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Trove of forgotten photos of Melbourne’s history found in garage

Louise McKenzie was cleaning out the garage after her husband died when she found a collection of glass plate negatives.

The negatives turned out to be old photographs of Melbourne dating back to the 1930s. McKenzie has spent the last three years uncovering the stories behind them.

Louise McKenzie discovered a hidden trove of negatives in her garage which turned out to be for photographs of Melbourne taken nearly 100 years ago. Credit: Joe Armao

The 240 negatives depict a range of moments from Melbourne’s history, from St Kilda swimmers on Christmas morning in 1933 to a fire at the Cathedral Hotel on Swanston Street in 1936.

“My husband [Ian McKenzie] was a bit of a magpie,” McKenzie says. “He was an architectural photographer and he must have picked these up in the ’90s at a garage sale or the Camberwell Market.”

The negatives had sat untouched in an old box in the garage for more than 20 years and when McKenzie found them in the clean-out, she knew she was onto something special.

“They were obviously wonderful moments of Melbourne and Victoria,” she says. “The photographer had scratched details on the back so I could tell where each photo was from.”

McKenzie took the negatives into the East Melbourne Library to start the process of digitising, scanning and printing the photographs and trying to discover who had taken them.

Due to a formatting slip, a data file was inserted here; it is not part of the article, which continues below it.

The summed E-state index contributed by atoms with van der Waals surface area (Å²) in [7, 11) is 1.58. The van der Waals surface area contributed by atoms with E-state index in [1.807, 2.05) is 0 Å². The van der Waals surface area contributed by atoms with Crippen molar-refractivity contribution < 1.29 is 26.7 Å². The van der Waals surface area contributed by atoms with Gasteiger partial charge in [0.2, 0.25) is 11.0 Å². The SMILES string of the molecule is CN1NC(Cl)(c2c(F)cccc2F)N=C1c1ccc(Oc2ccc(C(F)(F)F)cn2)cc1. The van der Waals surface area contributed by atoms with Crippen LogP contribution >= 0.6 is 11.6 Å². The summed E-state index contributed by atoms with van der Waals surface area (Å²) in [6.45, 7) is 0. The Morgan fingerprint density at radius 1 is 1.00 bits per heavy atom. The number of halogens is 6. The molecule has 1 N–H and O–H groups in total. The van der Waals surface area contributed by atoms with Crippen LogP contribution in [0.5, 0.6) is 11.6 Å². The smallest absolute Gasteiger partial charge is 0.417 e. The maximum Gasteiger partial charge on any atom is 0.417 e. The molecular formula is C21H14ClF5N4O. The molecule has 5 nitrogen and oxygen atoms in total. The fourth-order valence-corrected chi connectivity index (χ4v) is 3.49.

McKenzie, along with history lovers Ernie Ward and Fiona Collyer, signed up as City of Melbourne volunteers and joined forces with the council’s libraries’ community heritage team leader Linda Longley and local history librarian Fiona Campbell.

They spent more than three years trying to unlock the mysteries of the negative collection.

“I wanted to be involved as I didn’t want them to end up in the tip,” McKenzie says. “When we started to do the scans it was just so exciting because they were of an era that I could still relate to.”

The first negative they scanned was of the RMS Orford ship leaving Station Pier in Port Melbourne with streamers flying from the deck and crowds lining the shore to wave goodbye.

“It was a fascinating time because it was the Melbourne Centenary in 1934 and 1935 and it was also the Depression and between the wars,” McKenzie says. “In the pictures that show children there are often some with shoes and some with bare feet. Contrast that with the marvellous electric lights put up in Melbourne for the Centenary which were spectacular.”

Many of the photographs have interesting stories behind them, which the team uncovered by going through newspaper archives, including those of The Age.